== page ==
If your parents are getting up in age and have begun to talk to you about their funeral wishes, they may indicate that cremation is their preferred choice. Moving forward, you'll need to find out how they want you to manage their cremated remains. While some people like the idea of having the remains scattered outdoors, others prefer them to remain in an urn. If your parents love the idea of being together even after their passing, you may wish to talk about the numerous urn options that can suit this scenario. Here are three types of urns that may work for your parents.
A standard urn can be suitable for people who want their remains kept together. With this type of urn, both sets of cremated remains are poured inside, and they'll mix together. When selecting an urn for this purpose, you just need to be sure that it's large enough to accommodate two unique sets of cremated remains. Wherever you shop for the urn should have such products clearly marked. When your first parent passes away, you can place the remains in the urn, and keep it in a safe place. Upon the second parent's passing, you can add his or her remains.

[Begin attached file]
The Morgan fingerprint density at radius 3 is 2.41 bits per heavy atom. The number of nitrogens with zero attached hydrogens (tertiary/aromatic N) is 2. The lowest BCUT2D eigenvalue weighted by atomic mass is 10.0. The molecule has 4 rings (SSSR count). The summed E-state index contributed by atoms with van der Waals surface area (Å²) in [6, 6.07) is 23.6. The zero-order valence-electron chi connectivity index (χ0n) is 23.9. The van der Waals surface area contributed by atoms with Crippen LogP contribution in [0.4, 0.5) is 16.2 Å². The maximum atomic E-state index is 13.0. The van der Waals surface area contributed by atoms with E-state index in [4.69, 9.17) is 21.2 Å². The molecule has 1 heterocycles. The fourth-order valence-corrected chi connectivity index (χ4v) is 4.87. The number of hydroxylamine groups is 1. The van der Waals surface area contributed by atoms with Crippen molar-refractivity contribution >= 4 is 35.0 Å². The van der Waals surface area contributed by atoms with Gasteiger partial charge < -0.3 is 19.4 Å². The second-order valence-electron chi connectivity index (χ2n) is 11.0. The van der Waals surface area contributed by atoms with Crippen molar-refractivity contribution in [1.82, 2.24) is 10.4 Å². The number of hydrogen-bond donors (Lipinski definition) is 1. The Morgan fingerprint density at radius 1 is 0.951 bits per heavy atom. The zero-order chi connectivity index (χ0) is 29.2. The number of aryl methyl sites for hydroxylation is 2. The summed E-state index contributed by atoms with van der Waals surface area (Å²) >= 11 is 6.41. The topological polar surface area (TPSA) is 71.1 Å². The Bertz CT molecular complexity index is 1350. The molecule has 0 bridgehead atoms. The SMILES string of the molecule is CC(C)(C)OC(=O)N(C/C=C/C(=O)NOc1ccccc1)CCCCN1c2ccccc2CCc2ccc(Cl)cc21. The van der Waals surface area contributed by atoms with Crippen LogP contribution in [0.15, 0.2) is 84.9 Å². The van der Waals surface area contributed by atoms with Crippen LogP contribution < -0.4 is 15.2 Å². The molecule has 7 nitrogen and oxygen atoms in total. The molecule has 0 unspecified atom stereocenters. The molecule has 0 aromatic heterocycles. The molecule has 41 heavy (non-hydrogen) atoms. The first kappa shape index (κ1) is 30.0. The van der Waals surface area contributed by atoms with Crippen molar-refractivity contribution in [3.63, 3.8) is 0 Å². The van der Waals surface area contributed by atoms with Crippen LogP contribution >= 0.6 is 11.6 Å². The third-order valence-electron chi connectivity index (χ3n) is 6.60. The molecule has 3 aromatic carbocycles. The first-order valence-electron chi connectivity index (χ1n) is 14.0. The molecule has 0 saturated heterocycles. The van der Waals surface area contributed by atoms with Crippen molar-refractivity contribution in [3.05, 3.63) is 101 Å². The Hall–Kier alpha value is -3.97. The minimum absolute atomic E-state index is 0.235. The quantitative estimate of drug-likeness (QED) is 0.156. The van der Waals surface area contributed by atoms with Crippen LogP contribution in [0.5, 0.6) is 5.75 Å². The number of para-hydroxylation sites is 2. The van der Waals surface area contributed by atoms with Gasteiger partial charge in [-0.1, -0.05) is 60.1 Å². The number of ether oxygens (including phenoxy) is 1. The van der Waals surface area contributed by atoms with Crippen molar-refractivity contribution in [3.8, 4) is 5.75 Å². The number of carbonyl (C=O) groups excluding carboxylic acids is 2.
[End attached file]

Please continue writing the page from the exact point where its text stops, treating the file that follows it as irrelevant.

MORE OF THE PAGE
There are many urns available on the market that look like a standard urn but have a split reservoir inside. This design can be ideal because while your parents' cremated remains will go in together, each has its own compartment. Provided that you're careful when you add the remains, they should remain on their own side. This approach can sometimes have a symbolic benefit. For example, suiting your parents who loved each other and loved being together, but each had his or her own sense of self.
Another urn design that will suit your parents who wish their remains to be kept together is a double urn. These urns differ in design, but a prevalent style consists of a base on which a pair of regular-sized urns sit. Sometimes, the urns are attached to the base; in other cases, they sit within a pair of voids in the base, but they can be carefully lifted away. With this style of urn, the remains each have their own separate urn, but they'll sit together, and that may provide a high degree of comfort for you and your family members in the years ahead.
For more information, talk to companies like American Cremation Society.